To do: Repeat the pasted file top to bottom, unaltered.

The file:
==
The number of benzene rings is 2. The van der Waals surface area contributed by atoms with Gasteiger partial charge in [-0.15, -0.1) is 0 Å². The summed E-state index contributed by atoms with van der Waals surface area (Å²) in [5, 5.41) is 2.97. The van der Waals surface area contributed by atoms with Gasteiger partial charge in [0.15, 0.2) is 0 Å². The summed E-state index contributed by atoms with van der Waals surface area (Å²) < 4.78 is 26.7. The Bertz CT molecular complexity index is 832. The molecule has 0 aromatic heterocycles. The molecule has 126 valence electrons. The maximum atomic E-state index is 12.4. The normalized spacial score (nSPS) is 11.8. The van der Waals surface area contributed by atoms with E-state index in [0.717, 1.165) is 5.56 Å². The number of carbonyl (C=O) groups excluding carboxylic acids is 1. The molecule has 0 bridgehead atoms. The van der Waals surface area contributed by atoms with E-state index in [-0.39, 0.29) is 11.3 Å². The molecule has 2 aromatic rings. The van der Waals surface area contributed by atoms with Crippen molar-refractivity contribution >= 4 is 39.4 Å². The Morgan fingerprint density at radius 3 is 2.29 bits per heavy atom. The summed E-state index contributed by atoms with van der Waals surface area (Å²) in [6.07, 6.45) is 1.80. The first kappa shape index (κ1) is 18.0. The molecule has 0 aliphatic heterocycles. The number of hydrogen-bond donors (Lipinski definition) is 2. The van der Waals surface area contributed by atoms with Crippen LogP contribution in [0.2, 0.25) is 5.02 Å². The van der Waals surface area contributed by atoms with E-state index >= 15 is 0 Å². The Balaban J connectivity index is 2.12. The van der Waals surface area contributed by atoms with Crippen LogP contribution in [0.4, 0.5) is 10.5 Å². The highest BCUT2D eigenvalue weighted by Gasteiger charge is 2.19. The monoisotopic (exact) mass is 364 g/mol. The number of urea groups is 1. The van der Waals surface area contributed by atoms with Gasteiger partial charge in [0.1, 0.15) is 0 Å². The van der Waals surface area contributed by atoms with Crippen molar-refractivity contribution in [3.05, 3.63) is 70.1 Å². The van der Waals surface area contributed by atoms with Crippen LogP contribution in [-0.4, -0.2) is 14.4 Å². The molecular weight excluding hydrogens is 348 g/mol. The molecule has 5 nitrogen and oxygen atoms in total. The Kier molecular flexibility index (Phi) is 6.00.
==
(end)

The number of benzene rings is 2. The van der Waals surface area contributed by atoms with Gasteiger partial charge in [-0.15, -0.1) is 0 Å². The summed E-state index contributed by atoms with van der Waals surface area (Å²) in [5, 5.41) is 2.97. The van der Waals surface area contributed by atoms with Gasteiger partial charge in [0.15, 0.2) is 0 Å². The summed E-state index contributed by atoms with van der Waals surface area (Å²) < 4.78 is 26.7. The Bertz CT molecular complexity index is 832. The molecule has 0 aromatic heterocycles. The molecule has 126 valence electrons. The maximum atomic E-state index is 12.4. The normalized spacial score (nSPS) is 11.8. The van der Waals surface area contributed by atoms with E-state index in [0.717, 1.165) is 5.56 Å². The number of carbonyl (C=O) groups excluding carboxylic acids is 1. The molecule has 0 bridgehead atoms. The van der Waals surface area contributed by atoms with E-state index in [-0.39, 0.29) is 11.3 Å². The molecule has 2 aromatic rings. The van der Waals surface area contributed by atoms with Crippen molar-refractivity contribution >= 4 is 39.4 Å². The Morgan fingerprint density at radius 3 is 2.29 bits per heavy atom. The summed E-state index contributed by atoms with van der Waals surface area (Å²) in [6.07, 6.45) is 1.80. The first kappa shape index (κ1) is 18.0. The molecule has 0 aliphatic heterocycles. The number of hydrogen-bond donors (Lipinski definition) is 2. The van der Waals surface area contributed by atoms with Crippen LogP contribution in [0.2, 0.25) is 5.02 Å². The van der Waals surface area contributed by atoms with E-state index >= 15 is 0 Å². The Balaban J connectivity index is 2.12. The van der Waals surface area contributed by atoms with Crippen LogP contribution in [0.4, 0.5) is 10.5 Å². The highest BCUT2D eigenvalue weighted by Gasteiger charge is 2.19. The monoisotopic (exact) mass is 364 g/mol. The number of urea groups is 1. The van der Waals surface area contributed by atoms with Gasteiger partial charge in [0.1, 0.15) is 0 Å². The van der Waals surface area contributed by atoms with Crippen molar-refractivity contribution in [3.05, 3.63) is 70.1 Å². The van der Waals surface area contributed by atoms with Crippen LogP contribution in [-0.4, -0.2) is 14.4 Å². The molecular weight excluding hydrogens is 348 g/mol. The molecule has 5 nitrogen and oxygen atoms in total. The Kier molecular flexibility index (Phi) is 6.00.